Most of us do not regard reading books as a mere animal pleasure. But Chesterton says that it was for him, at least it was when he was a boy and he was reading books for boys. He was almost mechanically receptive, chewing up stories with “the sort of pleasure that a cow must have in grazing all day long.” He was saddened that this literary genre had degenerated in his lifetime, but even so, the newer adventure books still retained something of the original delights, even if they were only “the reflection of a hundred reflections and each in a distorting mirror.”
The Common Man is mostly a book about books. It is not dry literary criticism but is itself an adventure story about adventure stories. Chesterton walks with the classical heroes as he slays the modern monsters. He writes great essays about great books but can even write exciting essays about boring books. He marches across time, taking on The Song of Roland, Dr. Johnson, Rabelais, Francis Thompson, George Meredith, Rupert Brooke, Thackeray, Dickens (of course), the James Brothers, (Henry and William), Smollet, Tolstoy, Tennyson, Elizabeth Barrett Browning, and his friend, Walter de la Mare. Also included here is Chesterton’s masterful exploration of “the mysticism of happiness” in A Midsummer Night’s Dream, which is probably the best essay ever written about Shakespeare (or any other writer).
There is a reason why great books cut across historical epochs. There is a reason why mediocre books get stuck in their own era. “The first use of good literature,” says Chesterton, “is that it prevents a man from being merely modern.” Eternal themes don’t wear out even if the current fashions neglect them for a moment in time. “What we call the new ideas are generally broken fragments of the old ideas.”
The theme is launched with the title essay of the book.
Modern emancipation has really been a new persecution of the Common Man. If it has emancipated anybody, it has in rather special and narrow ways emancipated the Uncommon Man. It has given an eccentric sort of liberty to some of the hobbies of the wealthy, and occasionally to some of the more humane lunacies of the cultured. The only thing that it has forbidden is common sense, as it would have been understood by the common people.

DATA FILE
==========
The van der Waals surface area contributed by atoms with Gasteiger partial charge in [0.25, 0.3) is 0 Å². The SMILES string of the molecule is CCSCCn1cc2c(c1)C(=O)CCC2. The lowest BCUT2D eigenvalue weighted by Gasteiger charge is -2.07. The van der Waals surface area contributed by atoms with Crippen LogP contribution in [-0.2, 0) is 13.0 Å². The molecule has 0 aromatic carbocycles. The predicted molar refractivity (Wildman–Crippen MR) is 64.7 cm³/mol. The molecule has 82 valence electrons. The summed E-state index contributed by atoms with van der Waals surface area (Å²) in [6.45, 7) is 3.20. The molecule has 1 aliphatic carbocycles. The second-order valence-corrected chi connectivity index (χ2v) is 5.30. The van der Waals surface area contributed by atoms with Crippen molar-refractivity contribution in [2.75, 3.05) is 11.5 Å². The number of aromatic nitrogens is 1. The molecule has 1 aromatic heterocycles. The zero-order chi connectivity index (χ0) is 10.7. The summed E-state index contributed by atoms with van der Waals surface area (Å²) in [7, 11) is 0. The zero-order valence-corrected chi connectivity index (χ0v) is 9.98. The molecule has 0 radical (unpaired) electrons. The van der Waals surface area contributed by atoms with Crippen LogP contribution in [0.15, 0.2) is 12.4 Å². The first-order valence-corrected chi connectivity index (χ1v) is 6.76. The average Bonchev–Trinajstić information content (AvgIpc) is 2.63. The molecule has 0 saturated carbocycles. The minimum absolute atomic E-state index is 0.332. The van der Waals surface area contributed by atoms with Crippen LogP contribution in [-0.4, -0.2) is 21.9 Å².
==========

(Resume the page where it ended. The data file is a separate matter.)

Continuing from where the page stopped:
The modern intellectuals are always fleeing to different extremes and then forcing their absurd theories on the normal people who have to suffer the consequences. All of the ordinary things are under assault from the altar to the hearth. The professors who are supposed to appreciate and protect the past instead re-write history and twist the time-honored texts into tortured meanings. Chesterton muses that he would like to put the head of such a professor on the end of stick, “in the French Revolutionary manner,” and use it as a club with which to beat some sense into other professors who have tried to empty Christianity of its divinity and empty the Bible of its inspiration.
Theologians and philosophers debate about the inspiration of scripture; but perhaps the most philosophical argument, for certain scriptural sayings being inspired, is simply that they sound like it.
They have spread the misconception that Christianity is dull, that the Christian virtues are tame and timid and even respectable. Chesterton stands up against them: he asserts that the Christian virtues are “vast, defiant, and even destructive things, scorning the yoke of this world, dwelling in the desert, and seeking their meat from God.” The modern world portrays itself as full of noise and energy and restlessness. Rather, says Chesterton, the age we live in “is really very sleepy; all the wheels and the traffic send one to sleep.”
In between these literary essays are reflections on love and laughter, including the wonderful “Two Stubborn Pieces of Iron,” a title used to describe those two very different creatures – man and woman – who can only be joined together when they are “red hot.” There is also the sermon that Chesterton would have preached, had he been a preacher, a sermon against the sin of pride, and a tour de force of the history that might have been: “If Don John of Austria had Married Mary Queen of Scots.”
This was the first posthumous collection of Chesterton essays edited by his secretary and literary executrix, Dorothy Collins. The writer she had served so well had been dead for fourteen years but there was still a demand for his books, albeit a waning one. She put together some of his best uncollected essays for this volume, but there was still a wealth of scattered material to be gathered. She would bring out seven more such books over the next twenty years. But we are only seeing the beginning of Chesterton’s posthumous books. Not a bad accomplishment for a writer to keep writing so many books after his death.